The Chinese government is accused of being behind a newly discovered set of cyber attacks waged against government agencies, corporate companies and journalists across India and Southeast Asia over the past ten years.
Security firm FireEye released a report today revealing a spate of corporate espionage and cyber spying offenses against targets located in India, Malaysia, Vietnam, Thailand, Nepal, Singapore, Philippines, Indonesia and beyond. The group said attacks began in 2005.
“There’s no smoking gun that shows this is a Chinese government operation, but all signs point to China” FireEye’s APAC CTO Bryce Boland told TechCrunch in an interview. “There’s huge intellectual property development in Asia — that’s the new battleground.”
Boland referenced several pieces of evidence collected by FireEye following “months” of research. In particular, the existence of an operating manual written in Chinese, a code base that was seemingly developed by Chinese developers, and a related domain registered to a suspicious ‘tea company’ in rural China, all imply Chinese involvement.
FireEye said too that the nature of the targets — which remain undisclosed — offers a further, important clue.
“Their targets possess information that most likely serves the Chinese government’s needs for intelligence about key Southeast Asian regional political, economic, and military issues, disputed territories, and discussions related to the legitimacy of the Chinese Communist Party,” the company said in an announcement.
FireEye’s report caps a rough few days of media coverage for China’s internet strategy. China put on a (falsely) friendly front when hosted the World Internet Conference last year, but increasingly we hear about its efforts to police the web. Last week, Citizen Lab issued a report detailed Great Canon, a new technology that allows the Chinese government to take down websites — like Github.com — using a worryingly direct and offensive approach.
Of course, it is possible that the attacks highlighted by FireEye were not run directly by the state, and instead by a professional espionage agency, which may have sold secrets to Chinese corporates or even the government itself. Actors are very often a few degrees removed, and concrete evidence is hard to find.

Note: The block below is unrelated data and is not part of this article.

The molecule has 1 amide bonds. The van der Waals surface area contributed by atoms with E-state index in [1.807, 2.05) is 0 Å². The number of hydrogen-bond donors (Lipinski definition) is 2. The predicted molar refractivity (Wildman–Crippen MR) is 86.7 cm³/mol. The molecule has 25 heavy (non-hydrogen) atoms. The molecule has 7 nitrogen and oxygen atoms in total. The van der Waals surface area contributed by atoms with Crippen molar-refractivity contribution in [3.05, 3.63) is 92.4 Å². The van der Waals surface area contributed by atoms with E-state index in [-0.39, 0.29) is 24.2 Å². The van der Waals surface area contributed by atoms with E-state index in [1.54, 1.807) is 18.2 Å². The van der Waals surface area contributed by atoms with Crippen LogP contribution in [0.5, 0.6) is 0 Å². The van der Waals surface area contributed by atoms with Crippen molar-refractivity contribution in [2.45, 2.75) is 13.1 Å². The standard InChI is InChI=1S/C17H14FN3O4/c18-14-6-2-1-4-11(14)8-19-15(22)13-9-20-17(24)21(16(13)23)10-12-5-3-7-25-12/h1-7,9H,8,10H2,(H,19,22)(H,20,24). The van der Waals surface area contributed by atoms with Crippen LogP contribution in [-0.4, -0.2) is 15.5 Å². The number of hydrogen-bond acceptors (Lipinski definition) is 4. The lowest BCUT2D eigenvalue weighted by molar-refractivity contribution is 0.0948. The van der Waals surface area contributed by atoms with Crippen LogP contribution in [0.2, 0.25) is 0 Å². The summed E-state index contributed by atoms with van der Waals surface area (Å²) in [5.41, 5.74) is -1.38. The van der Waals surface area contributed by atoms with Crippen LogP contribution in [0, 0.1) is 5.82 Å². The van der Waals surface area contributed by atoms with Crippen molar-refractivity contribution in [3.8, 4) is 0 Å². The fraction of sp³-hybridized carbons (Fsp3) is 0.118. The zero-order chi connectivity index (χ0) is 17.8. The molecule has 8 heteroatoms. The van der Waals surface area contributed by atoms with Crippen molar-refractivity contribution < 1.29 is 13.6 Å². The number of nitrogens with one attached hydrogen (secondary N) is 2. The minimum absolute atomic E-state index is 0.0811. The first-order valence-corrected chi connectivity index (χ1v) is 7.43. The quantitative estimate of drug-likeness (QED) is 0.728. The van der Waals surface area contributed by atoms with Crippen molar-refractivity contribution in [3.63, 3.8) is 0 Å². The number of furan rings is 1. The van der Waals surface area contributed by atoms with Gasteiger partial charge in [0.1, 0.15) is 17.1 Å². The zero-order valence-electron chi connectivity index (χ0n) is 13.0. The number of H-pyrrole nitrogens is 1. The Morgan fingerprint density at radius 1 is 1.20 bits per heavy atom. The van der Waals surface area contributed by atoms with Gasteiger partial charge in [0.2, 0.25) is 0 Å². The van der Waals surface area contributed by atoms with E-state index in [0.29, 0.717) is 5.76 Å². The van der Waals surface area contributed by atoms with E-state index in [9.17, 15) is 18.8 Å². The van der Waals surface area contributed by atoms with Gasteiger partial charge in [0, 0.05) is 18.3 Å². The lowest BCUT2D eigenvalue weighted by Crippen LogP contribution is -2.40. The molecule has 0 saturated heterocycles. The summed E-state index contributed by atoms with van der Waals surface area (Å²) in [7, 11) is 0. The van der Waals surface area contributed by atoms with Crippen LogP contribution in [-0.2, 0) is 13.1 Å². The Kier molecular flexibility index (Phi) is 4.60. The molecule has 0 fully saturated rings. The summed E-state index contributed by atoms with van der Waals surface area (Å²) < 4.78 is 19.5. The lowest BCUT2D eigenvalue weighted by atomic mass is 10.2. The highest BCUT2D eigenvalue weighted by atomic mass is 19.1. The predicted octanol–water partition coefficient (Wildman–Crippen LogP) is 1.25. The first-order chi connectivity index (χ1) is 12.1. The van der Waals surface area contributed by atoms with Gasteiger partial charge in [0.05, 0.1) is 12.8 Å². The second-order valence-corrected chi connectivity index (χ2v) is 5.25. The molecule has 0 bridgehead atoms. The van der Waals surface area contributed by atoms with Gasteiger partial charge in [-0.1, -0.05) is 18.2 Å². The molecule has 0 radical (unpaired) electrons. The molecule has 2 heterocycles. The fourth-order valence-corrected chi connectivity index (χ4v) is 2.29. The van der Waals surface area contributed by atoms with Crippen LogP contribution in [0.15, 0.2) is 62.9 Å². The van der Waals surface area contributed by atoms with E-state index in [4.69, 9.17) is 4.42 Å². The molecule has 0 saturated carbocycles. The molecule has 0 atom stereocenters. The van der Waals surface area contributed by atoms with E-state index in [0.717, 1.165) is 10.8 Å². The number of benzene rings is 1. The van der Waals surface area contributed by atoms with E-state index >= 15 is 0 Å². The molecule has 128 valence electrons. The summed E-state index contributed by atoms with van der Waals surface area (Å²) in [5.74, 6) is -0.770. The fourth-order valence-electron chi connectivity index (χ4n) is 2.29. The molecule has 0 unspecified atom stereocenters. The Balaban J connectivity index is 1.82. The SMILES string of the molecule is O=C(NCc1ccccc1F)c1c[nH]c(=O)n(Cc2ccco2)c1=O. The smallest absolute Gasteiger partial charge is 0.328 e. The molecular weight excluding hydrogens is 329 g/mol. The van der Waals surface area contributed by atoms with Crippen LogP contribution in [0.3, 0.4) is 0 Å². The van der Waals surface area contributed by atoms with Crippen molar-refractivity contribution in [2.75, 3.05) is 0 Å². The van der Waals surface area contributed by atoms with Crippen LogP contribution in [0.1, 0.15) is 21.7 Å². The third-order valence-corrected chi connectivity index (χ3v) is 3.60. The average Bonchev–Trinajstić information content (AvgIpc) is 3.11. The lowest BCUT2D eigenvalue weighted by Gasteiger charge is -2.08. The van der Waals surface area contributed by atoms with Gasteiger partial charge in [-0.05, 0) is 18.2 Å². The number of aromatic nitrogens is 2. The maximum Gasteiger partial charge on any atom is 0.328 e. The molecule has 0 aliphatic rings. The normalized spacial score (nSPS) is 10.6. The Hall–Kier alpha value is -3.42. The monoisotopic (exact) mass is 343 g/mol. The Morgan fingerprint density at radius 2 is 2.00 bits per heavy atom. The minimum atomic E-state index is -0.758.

Identities aside, the sheer scale and professionalism of the operations stood out.
“The system includes a very coherent development plan,” Boland said. “There appear to be two developers working the backend tools for the attack operators, while another develops the attack tools themselves.”
All-in-all, FireEye detected more than 200 distinction variations of malware developed by the group — indicating that it was a prolific effort. The fact that these attacks remained undetected for so long is troubling given the sensitivity of the targets, but there is a positive. Boland explained that because the infrastructure of the attacks had been able to remain similar for years, it isn’t difficult to check on potential compromises and take action if needed.
Dubbed ‘APT 30’ — APT stands for ‘advanced persistent threat’ group — FireEye claimed the attacks have included some particularly sophisticated strategies, including perhaps the earliest efforts against air gap networks — mission critical or sensitive systems that remain offline for safety.
“This group has had the ability to make attacks on air gap networks since 2006,” Boland revealed. “That’s quite unusual, since the first known examples were Russian attackers in 2008 and 2009.”
FireEye shared its report with certain intelligence agencies worldwide in advance of making it public today. Though Boland declined to be more specific about exactly which ones had been contacted, he did confirm that FireEye does not provide details of its intelligence or reports to the Chinese government.